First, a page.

Song, F. (2009). “The Institutional Landscape: The Market of Virtual Communities”. Virtual Communities: Bowling Alone, Online Together. New York, Peter Lang Publishing: 77-99
Where do the internet and the market intersect? Well, they don’t really. At least not in a singular relationship. As Song highlights in his article “The Institutional Landscape: The Market of Virtual Communities”, the internet has become the context within virtual communities have been able to flourish. As such, these virtual communities are the ideal platform for marketing strategies.
Perhaps the most interesting community that Song touches on is that of the LGBT Community. Prior to the internet, Song suggests it was increasingly difficult to tap into this market, of which, he notes, most are willing to pay ‘top dollar’ for goods, are generally well off and spend quite a lot of time online. It’s an interesting notion that a community as diverse as the LGBT one can be pigeonholed into certain ‘categorical identities’ – i.e. ways of thinking about people as audiences, by way of their ‘common characteristic, status, or preferences’.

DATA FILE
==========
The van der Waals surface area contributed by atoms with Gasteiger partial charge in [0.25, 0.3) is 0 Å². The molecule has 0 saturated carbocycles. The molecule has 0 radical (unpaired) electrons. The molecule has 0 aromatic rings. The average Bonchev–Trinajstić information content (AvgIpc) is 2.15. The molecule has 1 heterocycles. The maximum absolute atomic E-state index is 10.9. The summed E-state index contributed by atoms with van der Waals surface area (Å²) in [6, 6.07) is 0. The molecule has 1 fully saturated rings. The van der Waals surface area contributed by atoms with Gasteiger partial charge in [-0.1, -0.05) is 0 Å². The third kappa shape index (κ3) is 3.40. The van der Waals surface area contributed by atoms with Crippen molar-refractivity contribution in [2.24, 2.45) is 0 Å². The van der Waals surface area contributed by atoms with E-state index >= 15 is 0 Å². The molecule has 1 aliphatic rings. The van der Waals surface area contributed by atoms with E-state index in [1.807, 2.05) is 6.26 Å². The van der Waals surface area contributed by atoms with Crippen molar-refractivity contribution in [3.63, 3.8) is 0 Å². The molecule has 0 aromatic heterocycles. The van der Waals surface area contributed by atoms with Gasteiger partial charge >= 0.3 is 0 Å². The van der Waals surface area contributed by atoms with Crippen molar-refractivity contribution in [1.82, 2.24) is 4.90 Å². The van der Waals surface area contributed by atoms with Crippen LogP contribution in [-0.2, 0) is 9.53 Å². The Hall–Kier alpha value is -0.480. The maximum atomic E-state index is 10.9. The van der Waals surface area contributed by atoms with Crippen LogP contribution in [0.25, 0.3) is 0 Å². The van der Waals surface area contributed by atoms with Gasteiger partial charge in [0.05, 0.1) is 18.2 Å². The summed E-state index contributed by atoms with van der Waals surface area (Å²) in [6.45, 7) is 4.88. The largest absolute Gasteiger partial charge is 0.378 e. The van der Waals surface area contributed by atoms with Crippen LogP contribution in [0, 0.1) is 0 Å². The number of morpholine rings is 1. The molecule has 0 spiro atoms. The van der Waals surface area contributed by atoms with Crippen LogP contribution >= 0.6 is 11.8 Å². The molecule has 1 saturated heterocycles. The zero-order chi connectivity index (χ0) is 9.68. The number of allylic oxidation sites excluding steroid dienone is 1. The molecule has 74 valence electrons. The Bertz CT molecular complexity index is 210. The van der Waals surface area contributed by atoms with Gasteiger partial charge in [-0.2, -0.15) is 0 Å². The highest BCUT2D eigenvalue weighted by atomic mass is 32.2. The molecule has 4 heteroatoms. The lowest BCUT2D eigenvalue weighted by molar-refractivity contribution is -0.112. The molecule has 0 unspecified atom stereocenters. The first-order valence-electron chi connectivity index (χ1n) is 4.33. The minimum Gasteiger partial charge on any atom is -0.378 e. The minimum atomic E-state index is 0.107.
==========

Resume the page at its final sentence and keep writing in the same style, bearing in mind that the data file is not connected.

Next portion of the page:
Yet, this is the way in which the market works. It is, at its core, a ‘defining institution’, and everything, once properly positioned, can be seen from a commercial standpoint. To Song, this results in the market transforming ‘our very concept of communication’. Indeed, while the internet may have started as a ‘means of power through information that could undermine both government and corporate power’, ‘the utopian visions of the counterculture were quickly replaced by the venture capitalists’ eye for profit’.
People were and are still being defined by the virtual communities they exist within, both by the community itself, the site that hosts this community and the market strategists who wish to tap into their consumerist power. All the while, these sites attempt to position themselves at the forefront of opportunity for the market, by creating ‘sticky’ communities – ‘fostering a legitimate, safe, and creative social spaces that is attractive and welcoming’.
And it is quite sobering when one realises how this exactly works. Song eloquently scribes that ‘the temptation to wax poetic about the internet’s inherent freedom and unbound creativity is tempered when one realizes how many online communities are strategically planned and organised’.
By promoting themselves as a sustainable, controlled environment, each community is subject to the marketing process of capitalist regimes. Yet Song wants us not to view this as the only aspect of the Market vs. Virtual Community vs. Personal Identity triangle.
Rather, there are many other points that need to be explored, many of which may form the basis for the new markets that emerge in the next decades to come, as undoubtedly, this market surely cannot survive. It too must evolve with the context in which it exists, the internet. And quickly it changes indeed.